Tuesday, January 30, 2007

Reviews:: Andrew Bird Armchair Apocrypha

I’m not sure if you’ve heard, but Andrew Bird has a new record out. It was leaked early and often, but that doesn’t take away from the final output. Andrew was initially upset that people were breaking up the record and posting MP3s, and after numerous listens I can see why. The album is sequenced beautifully and Andrew, as usual, has subtly reinvented himself. He’s stepped away from the jazzy brushed drums and uses a funkier, hip-hop back beat driven style on most of the tracks.

He’s been touring with Dosh for a long time, and I think the collaboration has not only helped Dosh get his music out, its helped Mr. Bird. While he still uses his violin like a katana and is able to transform his whistling into a viable form of instrumentation, the percussion on this record is as crucial to the mix as any other instrument. I can easily say that this record is my favorite Bird release. There are no gaps, no lulls. Start to finish, it’s great.

The record opens with a bang or a Fiery Crash, a simple track with galloping drums and double tracked vocals. Bird has always been a word poet, using vocabulary to set tempo, but this effort is more focused by the contrast of the speed of the snares and keys to the long, slow bowed violin.

The album continues with a danceable feel with the picked violin and drums of Imitosis. The breakdown on this song is amazing, with stabbing violin and guitar soloing combined with rim shots that jump around your headphones, forming into xylophones and effects, guitar with well placed starts and stops.

The first single – Heretics - is more traditional Bird, using all of Andrew’s classic elements; soaring oohs and ahhs, violin, minimal instrumentation on the verses, with nice swells on the choruses. The song piles in more than you can imagine, considering it’s only 3 minutes and change, but that’s what Bird does so well. He finds sounds that work, uses and discards them before quickly finding another.

One of the highlights of this record is Plasticity. The hushed beginnings and chamber-esque whistle eventually gives way to guitar heavy crescendos while Bird revisits a common lyrical theme of cubicle life – when he played this in Vancouver last year he said that he wrote the lyrics in a salmon colored hotel room as he ate salmon – and the fakeness life can offer.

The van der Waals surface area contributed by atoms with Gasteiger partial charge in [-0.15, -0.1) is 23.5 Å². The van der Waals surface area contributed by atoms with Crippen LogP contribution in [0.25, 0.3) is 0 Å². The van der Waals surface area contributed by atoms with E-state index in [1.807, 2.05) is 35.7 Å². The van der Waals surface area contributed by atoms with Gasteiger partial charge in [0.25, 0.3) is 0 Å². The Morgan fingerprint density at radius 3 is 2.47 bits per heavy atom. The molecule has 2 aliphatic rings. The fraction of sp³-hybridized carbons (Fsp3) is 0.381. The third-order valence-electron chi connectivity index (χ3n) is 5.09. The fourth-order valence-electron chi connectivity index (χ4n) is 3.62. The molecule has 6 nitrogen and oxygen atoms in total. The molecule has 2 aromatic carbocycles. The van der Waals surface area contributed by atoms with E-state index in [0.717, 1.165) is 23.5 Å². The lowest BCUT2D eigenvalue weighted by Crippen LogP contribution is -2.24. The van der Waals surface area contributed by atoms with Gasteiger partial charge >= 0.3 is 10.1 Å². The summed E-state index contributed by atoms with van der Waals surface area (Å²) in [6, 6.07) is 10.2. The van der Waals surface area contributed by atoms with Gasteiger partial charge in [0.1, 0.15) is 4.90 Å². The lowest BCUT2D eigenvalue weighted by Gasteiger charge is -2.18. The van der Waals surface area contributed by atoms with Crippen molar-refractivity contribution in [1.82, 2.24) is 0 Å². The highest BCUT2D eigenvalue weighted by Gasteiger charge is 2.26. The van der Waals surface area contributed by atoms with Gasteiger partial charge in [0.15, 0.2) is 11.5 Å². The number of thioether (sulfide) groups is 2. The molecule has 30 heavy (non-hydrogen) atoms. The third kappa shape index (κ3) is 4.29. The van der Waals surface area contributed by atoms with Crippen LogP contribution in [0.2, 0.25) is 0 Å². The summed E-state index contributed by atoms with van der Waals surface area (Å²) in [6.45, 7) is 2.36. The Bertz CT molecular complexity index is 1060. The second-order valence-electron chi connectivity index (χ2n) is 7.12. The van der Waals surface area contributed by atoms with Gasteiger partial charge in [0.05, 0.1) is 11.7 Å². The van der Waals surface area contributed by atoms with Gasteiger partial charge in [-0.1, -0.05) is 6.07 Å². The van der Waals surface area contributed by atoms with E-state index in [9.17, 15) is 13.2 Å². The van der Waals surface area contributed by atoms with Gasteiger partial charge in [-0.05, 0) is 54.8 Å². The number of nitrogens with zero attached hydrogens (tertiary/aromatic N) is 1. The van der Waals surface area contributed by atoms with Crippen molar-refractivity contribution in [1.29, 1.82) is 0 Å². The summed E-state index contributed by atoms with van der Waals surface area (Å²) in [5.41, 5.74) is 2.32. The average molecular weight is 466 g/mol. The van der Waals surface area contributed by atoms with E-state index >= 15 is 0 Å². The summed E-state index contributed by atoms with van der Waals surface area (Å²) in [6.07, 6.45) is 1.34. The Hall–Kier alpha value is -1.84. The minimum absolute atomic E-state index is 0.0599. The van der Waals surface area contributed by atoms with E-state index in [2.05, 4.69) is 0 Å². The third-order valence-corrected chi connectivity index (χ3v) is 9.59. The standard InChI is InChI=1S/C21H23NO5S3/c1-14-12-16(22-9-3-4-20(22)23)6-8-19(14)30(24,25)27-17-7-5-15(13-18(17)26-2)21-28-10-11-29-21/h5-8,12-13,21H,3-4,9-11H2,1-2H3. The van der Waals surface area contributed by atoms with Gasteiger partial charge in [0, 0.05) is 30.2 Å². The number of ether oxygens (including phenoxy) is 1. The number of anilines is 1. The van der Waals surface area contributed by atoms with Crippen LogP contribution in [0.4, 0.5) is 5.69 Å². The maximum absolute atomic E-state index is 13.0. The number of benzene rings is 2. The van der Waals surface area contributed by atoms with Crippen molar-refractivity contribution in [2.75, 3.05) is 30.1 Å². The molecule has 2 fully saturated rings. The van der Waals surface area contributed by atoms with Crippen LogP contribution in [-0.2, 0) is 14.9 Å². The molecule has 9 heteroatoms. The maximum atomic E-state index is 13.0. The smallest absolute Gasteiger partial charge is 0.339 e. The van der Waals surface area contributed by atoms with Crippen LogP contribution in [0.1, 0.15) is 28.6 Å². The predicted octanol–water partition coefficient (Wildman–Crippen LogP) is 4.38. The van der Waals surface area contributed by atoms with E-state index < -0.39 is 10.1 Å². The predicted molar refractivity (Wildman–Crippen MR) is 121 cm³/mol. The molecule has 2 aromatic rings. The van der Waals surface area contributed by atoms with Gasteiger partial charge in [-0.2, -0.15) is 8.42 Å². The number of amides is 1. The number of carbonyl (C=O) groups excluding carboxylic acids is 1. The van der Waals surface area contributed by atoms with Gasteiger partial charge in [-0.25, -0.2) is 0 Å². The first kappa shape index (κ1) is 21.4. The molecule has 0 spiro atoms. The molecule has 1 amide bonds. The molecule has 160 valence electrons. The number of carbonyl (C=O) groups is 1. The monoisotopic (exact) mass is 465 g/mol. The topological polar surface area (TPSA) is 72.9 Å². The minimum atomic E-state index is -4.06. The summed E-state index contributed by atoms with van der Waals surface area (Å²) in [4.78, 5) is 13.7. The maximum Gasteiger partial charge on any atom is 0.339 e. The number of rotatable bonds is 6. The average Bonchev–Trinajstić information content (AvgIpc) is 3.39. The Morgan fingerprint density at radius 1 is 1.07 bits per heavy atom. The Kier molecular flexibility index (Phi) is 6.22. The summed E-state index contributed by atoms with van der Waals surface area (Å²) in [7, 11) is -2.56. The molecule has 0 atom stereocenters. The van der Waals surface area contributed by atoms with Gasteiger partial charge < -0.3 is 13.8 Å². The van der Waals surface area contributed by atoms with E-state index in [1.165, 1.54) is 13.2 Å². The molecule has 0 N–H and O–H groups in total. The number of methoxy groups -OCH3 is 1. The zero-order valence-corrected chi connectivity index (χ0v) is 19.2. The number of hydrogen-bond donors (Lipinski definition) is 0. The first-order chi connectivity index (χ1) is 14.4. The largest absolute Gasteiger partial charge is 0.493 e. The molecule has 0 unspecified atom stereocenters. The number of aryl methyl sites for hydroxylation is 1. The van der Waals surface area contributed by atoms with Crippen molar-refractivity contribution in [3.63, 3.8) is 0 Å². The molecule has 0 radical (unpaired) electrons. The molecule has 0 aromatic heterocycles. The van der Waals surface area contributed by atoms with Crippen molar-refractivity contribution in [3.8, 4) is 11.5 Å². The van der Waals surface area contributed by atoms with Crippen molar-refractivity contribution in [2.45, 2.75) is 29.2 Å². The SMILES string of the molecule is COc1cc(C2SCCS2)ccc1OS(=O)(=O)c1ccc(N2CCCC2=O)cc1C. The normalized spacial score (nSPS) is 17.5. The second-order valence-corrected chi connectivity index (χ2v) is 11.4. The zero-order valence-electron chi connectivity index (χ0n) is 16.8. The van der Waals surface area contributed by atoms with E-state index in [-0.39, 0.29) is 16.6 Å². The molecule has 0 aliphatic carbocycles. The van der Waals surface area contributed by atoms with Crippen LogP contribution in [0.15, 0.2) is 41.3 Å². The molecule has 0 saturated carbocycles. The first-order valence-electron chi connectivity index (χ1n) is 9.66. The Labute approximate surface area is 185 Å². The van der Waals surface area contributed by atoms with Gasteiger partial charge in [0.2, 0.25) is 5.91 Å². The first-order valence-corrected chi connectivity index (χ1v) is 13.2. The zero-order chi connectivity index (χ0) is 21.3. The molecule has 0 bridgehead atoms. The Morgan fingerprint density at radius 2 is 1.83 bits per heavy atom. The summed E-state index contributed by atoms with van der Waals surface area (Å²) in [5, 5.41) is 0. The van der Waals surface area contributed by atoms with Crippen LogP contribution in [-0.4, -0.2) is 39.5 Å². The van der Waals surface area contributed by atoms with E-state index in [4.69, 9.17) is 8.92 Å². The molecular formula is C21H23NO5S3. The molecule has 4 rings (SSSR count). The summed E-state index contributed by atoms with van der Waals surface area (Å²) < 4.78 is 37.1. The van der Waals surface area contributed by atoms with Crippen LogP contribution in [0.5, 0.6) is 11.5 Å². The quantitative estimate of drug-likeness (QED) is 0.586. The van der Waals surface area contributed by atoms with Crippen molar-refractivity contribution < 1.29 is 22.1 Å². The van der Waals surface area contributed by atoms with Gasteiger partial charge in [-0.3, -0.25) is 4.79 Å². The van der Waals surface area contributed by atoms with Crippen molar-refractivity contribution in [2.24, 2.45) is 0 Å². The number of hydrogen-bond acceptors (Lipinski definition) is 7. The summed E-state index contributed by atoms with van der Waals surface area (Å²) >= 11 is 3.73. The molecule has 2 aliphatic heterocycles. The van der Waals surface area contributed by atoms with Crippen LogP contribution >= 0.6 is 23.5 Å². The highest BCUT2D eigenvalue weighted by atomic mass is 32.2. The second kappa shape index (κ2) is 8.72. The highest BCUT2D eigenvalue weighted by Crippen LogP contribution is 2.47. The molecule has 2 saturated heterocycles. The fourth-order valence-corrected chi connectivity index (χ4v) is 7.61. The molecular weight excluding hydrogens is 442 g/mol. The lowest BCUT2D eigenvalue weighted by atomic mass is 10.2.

I was surprised to see Simple X – a Dosh composition – make the record, but the success of the song on the road makes it easy to see why it's here. The IDM looping and drums are distinctly Dosh, but again, this collaboration is very symbiotic. The duo has really learned how to work together. When we interviewed Martin earlier in the year, he said most of these artists give and he takes, but as you hear his influence on Bird’s sound you can’t help but realize it goes both ways.

He also benefits from using Haley Bonar to add the female touch to a couple of songs, most notably the beautiful Spare-Ohs. Their vocals play nice together, and Bird uses a more conventional sound that will warm the hearts of beautiful who loved Bird's earlier work.

You might notice a couple of tracks that surfaced on Fingerlings 3Scythian Empire and Dark Matter – but both have been reworked and are different enough to worthy the inclusion.

This album is amazing. It’s heartfelt, emotional, diverse; essentially everything we’ve come to expect from Andrew. With all the great records being released this year, I’m hoping this doesn’t get lost in the shuffle.

We are going to respect Andrew's wishes to not have MP3s floating around the net, as this record is best heard in one sitting.
** Note – song title of the year could be Yawny at the Apocolypse - **

Posted at 12:54 PM by ack :: 1 comments

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At 2:56 PM, Anonymous Jeff did sayeth:

I'm really looking forward to this, but I can't bring myself to download it just yet...


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